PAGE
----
Sea Kayaking – Everything You Need to Know

Ahoy, salty sea dogs!


You are here because you want to learn more about the art of sea kayaking. You enjoy the refreshing splash of a wave across your bow, the salty sea air in your lungs and the sweet pursuit of nature of the watery kind, that can only be obtained using a sea kayak. Well, in this guide I will quite literally offer you everything you need to know about sea kayaking!


We’ll dive into the captivating realm of sea kayaking, where wild waters become your playground and distant shores beckon you with their sandy treasures. Use this guide as a compass, to help you navigate on your life’s journey as a paddler.


everything you need to know about sea kayaking



But first, who am I to tell you all this?


I am someone who was once in your position. Curious for a life of adventure but not yet armed with the knowledge or know-how. That was until I embarked on an 11-week instructor training course that supplied me with the skills to step into the Outdoor Industry. That was over a decade ago. Since then, I’ve continued my pursuit of adventure all over the world and picked up a number of certifications as a qualified Sea Kayak Leader.


I’ve since dipped my paddle in China, the Philippines, Vietnam, the UK, France, Italy, Mexico, Canada and Belize – to name a few. Most of these locations have been leading groups of beginner to intimidate paddlers on multiday expeditions, from 2-6 days. The longest expedition I have personally carried out is a 1600km, 72-day sea kayaking expedition on the Inside Passage, from Vancouver Island to Skagway, Alaska.


I know a thing or two about kayaking and I’d like to share it with you!



sea kayaking information guide



The History of Sea Kayaking


The history of sea kayaking stretches back centuries, originating in the high Artic indigenous cultures of Greenland, North America and Siberia. They relied on the kayaks for survival and exploration, using the boats to navigate the icy waters and hunt.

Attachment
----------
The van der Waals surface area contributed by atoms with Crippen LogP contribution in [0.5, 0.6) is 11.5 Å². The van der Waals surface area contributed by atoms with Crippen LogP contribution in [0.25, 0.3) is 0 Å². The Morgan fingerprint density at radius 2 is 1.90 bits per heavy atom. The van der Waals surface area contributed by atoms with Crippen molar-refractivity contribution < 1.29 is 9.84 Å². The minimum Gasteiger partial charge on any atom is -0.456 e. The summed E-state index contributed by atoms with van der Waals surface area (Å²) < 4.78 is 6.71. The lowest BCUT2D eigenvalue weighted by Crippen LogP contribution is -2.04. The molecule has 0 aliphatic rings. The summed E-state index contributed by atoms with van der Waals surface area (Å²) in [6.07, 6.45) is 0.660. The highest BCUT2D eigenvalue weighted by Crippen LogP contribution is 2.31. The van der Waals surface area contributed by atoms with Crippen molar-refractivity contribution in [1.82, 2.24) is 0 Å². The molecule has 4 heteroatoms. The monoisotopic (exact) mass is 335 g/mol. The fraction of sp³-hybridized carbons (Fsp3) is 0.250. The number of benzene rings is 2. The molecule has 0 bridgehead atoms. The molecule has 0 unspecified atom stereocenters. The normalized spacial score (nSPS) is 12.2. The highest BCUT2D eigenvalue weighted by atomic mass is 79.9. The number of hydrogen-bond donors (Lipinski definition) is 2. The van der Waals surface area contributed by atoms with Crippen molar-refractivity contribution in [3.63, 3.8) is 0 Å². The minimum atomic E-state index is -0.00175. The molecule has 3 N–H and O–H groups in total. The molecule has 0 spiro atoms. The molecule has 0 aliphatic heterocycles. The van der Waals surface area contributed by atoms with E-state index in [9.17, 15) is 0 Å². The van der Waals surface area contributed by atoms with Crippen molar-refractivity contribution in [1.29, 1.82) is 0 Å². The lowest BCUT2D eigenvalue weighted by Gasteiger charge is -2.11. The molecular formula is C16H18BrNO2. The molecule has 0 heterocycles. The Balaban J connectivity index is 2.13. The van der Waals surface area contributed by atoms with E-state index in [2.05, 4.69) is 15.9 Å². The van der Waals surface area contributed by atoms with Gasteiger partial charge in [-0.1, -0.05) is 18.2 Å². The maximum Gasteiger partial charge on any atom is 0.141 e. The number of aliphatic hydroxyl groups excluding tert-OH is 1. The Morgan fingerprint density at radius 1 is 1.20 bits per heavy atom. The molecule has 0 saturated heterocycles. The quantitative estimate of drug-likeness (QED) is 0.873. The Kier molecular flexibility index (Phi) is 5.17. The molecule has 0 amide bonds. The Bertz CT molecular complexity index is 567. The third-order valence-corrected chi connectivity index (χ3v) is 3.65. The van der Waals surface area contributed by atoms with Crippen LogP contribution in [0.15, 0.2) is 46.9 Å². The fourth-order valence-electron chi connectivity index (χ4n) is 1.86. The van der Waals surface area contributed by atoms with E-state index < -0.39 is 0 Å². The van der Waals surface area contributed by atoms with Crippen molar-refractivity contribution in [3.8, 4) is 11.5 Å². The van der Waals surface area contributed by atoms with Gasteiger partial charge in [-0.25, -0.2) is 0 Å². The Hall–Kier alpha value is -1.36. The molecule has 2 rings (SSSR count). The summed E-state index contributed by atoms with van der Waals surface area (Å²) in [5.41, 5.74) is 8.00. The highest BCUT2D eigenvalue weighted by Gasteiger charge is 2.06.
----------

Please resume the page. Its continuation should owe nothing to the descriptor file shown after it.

The Inuit and Aleut people of the Artic regions were the pioneers of sea kayaking. The name ki-ak means man-boat in Eskimo.


They constructed the boats using either driftwood or whalebone and then stretched seal skin or other animal hide over it. This created what’s now called a ‘skin-on-frame’ kayak. Unlike canoes used by the American Indian tribes and Polynesians for transport, trade and fighting; kayaks were mostly used to fish and hunt seals, walrus and whales – yes, whales!


The conditions in which they were paddled were so cold, that to capsize and swim would surely result in cold shock, hypothermia and death. The early-day paddlers had to become highly skilled in order to kayak in such places, avoiding ice floats and wrestling animals at the same time. 


Technological advancements and the introduction of new materials, such as fibreglass and plastics, revolutionised the construction of sea kayaks. The innovations made kayaking more accessible to outdoor enthusiasts worldwide, allowing them an opportunity to connect with nature, witness marine life, and explore and immerse themselves in the serenity of the open sea.


Today, especially after the plastic revolution, kayaks have grown into a multibillion-dollar industry and are used for various sporting and recreational disciplines around the world. Be it rivers, lakes or oceans, where there is water, you’ll find kayaks.



the history of sea kayaking



What Actually IS a Sea Kayak?


‘Kayak’ is a broad term that encompasses many different disciplines. Before we dive into that, there is one very important topic we need to get on the same page on before we go any further.


What is the difference between a kayak and a canoe?


Whatever you do, do not – I repeat – do not, call a kayak a canoe. And definitely don’t call the paddle an oar!


The terminology may be confusing to a land lover, so here’s an easy way to know the difference between a kayak and a canoe:

Canoes are often completely open boats, wider, and paddled usually in a kneeling position. Although sometimes people use a spray skirt over the top of the canoe to keep the water out, so it’s no longer open. Some canoes can be quite small, like C1 racing canoes, so I guess now we can’t find a definition by size either. 


Kayaks are closed-cockpit boats, smaller and more sleek, with storage hatches within the boat. However, sit-on-top kayaks are completely open and sea kayaks can be 18ft long. 


Okay, so I’m starting to see where the confusion may come from…


I find the easiest explanation then, is from the paddle which you use to move the craft. A canoe paddle is single-bladed. A kayak paddle is double-bladed.